After nearly two terms in office, state Rep. Angelika Kausche has had enough.
“It’s been a very, very stressful time. The climate has become more contentious,” the Johns Creek Democrat told Atlanta Civic Circle.
Her first year in office in 2019 was “like drinking from a firehose,” Kausche said. “I was very much overwhelmed–and, then, when I was just about to get in the groove of figuring things out, we got the pandemic in March 2020. Then everything got really, really crazy.”
Kausche, who has decided to leave her House District 50 seat at the end of the year, is among a wave of incumbent lawmakers nationally who’ve opted not to seek re-election due to the unrelenting political and pandemic stresses that have drastically changed the way local, state, and national elected officials do their jobs.
In California, more than two dozen state Assembly members and senators have opted not to seek re-election, or even called it quits in the middle of their term, according to Cal Matters, a nonprofit, nonpartisan publication that tracks California politics and policy. That doesn’t include legislators who’ve reached their term limit or opted to run for another office.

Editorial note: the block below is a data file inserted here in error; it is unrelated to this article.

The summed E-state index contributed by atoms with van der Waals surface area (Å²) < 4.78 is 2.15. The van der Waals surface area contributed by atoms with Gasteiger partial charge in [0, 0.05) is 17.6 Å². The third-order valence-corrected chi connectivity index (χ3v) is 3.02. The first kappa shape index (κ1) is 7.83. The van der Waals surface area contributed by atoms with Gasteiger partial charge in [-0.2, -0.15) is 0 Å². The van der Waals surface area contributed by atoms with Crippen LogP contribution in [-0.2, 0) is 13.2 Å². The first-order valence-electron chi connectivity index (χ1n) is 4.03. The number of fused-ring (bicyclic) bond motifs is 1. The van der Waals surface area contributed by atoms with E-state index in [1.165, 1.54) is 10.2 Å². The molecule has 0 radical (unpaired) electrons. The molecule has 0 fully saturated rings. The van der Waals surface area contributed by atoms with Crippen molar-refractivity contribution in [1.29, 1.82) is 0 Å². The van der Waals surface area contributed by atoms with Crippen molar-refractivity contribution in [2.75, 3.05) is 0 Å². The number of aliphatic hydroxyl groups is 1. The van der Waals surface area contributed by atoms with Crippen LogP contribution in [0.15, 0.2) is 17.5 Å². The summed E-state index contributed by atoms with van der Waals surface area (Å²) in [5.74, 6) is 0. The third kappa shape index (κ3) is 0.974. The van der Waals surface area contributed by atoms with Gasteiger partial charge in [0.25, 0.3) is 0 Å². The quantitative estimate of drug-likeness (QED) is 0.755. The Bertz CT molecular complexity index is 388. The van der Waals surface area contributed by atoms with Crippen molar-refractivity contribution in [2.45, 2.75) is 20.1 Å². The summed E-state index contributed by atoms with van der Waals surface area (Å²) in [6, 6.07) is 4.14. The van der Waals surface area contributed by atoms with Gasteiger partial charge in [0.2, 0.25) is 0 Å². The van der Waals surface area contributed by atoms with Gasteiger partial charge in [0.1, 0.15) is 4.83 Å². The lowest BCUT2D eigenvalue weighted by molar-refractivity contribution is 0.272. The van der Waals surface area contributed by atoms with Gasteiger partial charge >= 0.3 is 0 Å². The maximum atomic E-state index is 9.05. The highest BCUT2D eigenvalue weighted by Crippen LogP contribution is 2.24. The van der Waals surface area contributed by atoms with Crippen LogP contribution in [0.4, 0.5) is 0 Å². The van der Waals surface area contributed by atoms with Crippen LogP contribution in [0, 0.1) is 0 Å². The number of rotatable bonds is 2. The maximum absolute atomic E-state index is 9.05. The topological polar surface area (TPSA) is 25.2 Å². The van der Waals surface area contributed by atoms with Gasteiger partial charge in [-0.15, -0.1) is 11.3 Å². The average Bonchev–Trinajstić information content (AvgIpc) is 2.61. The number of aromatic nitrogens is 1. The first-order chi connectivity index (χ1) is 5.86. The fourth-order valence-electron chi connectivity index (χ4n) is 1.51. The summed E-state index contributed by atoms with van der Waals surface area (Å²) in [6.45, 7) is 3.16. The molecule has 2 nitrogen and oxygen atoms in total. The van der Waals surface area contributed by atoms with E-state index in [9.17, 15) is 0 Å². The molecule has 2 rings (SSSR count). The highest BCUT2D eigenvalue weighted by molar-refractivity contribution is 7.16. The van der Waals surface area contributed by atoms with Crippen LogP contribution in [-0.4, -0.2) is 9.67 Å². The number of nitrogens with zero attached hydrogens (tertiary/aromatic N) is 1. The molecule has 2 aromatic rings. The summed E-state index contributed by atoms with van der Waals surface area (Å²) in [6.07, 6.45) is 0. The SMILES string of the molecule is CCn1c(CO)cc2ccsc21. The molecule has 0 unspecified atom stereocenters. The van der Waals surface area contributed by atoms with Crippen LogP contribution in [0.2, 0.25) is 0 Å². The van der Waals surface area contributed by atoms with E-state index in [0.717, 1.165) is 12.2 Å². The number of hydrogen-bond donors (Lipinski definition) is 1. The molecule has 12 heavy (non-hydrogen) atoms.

Incessant claims that the 2020 election was rigged, and then the Jan. 6, 2021 insurrection at the U.S. Capitol have only intensified the pressures. A record number of Congress members and staff sought counseling in 2021 in the wake of the riot, according to Roll Call.
The exodus hasn’t gone unnoticed. Her Term, an Atlanta nonprofit that recruits progressive women in Georgia to run for public office, thinks making counseling services more accessible to candidates and elected officials could help.
Her Term announced a unique new initiative last week to provide therapy to women politicians grappling with stress. The group has vetted and lined up a dozen therapists to provide counseling either for free or on a sliding scale, depending on the therapist. The service is available to both Her Term members and other women seeking or holding office.